Latin Americans have embraced cryptocurrency as a store of value while their fiat currencies depreciate, a new report shows. Bitcoin adoption in the region is further driven by the lack of banking access and remittance needs. Latin American Bitcoin Adoption Blockchain data analytics firm Chainalysis released a new study of cryptocurrency usage in Latin American
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Latin Americans have embraced cryptocurrency as a store of value while their fiat currencies depreciate, a new report shows. Bitcoin adoption in the region is further driven by the lack of banking access and remittance needs.
Latin American Bitcoin Adoption
Blockchain data analytics firm Chainalysis released a new study of cryptocurrency usage in Latin American countries based on on-chain data and interviews with experts in the region last week. The study is part of the firm’s Geography of Cryptocurrency Report, due to be released this month. Cryptocurrency adoption in Latin America is driven by factors such as a lack of banking access, remittance needs, and the devaluation of local fiat currencies.
Sebastian Villanueva, who manages the Chile operations of crypto exchange Satoshitango, explained that the lack of banking access for individuals and businesses is a major drive for cryptocurrency adoption in Latin America. “Lots of people here have uneven income because they do gig work for Uber or places like that, which makes it hard for them to get a bank account,” he said, asserting:
Without easy banking access, many young people in Latin America turn to cryptocurrency as a means of storing value.
Many Latin Americans use stablecoins like DAI and USDC to lock in their savings, Villanueva noted. Chainalysis explained that a significant share of the stablecoin transfer volume in the region is from traders using fiat to buy bitcoin or stablecoins, like tether, from local exchanges or P2P exchanges, and then use those funds to trade on larger exchanges like Binance that provides more trading pairs and greater liquidity. “This is a common pattern not just in Latin America, but in other developing regions as well,” the firm noted.
“Currency instability is another factor driving cryptocurrency adoption in Latin America,” Chainalysis claims, noting that “the amount of P2P trading volume in many Latin American countries rises as native currency depreciates.” The firm elaborated:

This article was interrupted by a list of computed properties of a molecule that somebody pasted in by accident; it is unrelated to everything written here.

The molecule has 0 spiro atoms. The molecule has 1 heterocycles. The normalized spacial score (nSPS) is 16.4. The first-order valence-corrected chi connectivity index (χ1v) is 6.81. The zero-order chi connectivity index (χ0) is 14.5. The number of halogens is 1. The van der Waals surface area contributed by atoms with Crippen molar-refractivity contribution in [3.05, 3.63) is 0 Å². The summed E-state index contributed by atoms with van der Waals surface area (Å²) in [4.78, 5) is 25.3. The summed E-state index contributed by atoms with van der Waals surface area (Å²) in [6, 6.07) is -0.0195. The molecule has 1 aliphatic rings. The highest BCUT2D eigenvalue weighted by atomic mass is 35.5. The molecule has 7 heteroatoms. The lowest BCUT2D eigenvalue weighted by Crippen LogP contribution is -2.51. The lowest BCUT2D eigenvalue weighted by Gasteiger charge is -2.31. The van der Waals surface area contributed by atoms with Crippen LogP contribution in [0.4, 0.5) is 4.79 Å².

The correlations, each of which is statistically significant, suggest that cryptocurrency users in Argentina, Uruguay, Colombia, and Chile in particular are turning to cryptocurrency as a means to store value when their native fiat currencies are losing value.
“Venezuela and Argentina especially are printing money like crazy, so their fiat currencies are losing value. That drives a lot of cryptocurrency adoption,” Villanueva continued. “Some countries, like Argentina, limit the amount of U.S. dollars citizens can buy per month, which further limits their options for secure savings and increases the need for cryptocurrency.”
Reiterating that worsening economic conditions and associated civil unrest are driving cryptocurrency adoption in Latin American countries, Villanueva further noted:
Last October in Chile, there were mass protests over education, healthcare, and overall economic conditions. Fiat pay platforms saw huge decreases in activity during that time, but we grew by about 35% … People just want a safe way to store money, and there are no gatekeepers in crypto.
Latin America also has a robust crypto trading scene, with Brazil in the lead in terms of the most cryptocurrency usage by on-chain volume. Venezuela is a distant second, but the country accounts for the third-highest number of transfers on Localbitcoins and Paxful, two of the most popular worldwide P2P exchanges, as news.Bitcoin.com recently reported.
The region has the second-highest share of retail crypto activity, defined as transfers of less than $10,000 worth of cryptocurrency. However, professional traders still account for roughly 80% of all volume transferred in a given month; they prefer using large international exchanges like Binance rather than local exchanges to access more trading pairs and greater liquidity. Overall, Latin American countries sent $25 billion worth of cryptocurrency and received $24 billion worth in the past year, representing between 5% and 9% of all cryptocurrency activity in any given month, Chainalysis detailed.
Representatives from Brazil-headquartered crypto hedge fund Hashdex told Chainalysis that “a desire for potential high yield assets with uncorrelated returns is driving cryptocurrency adoption amongst professional investors, such as those representing pension funds and family offices.”
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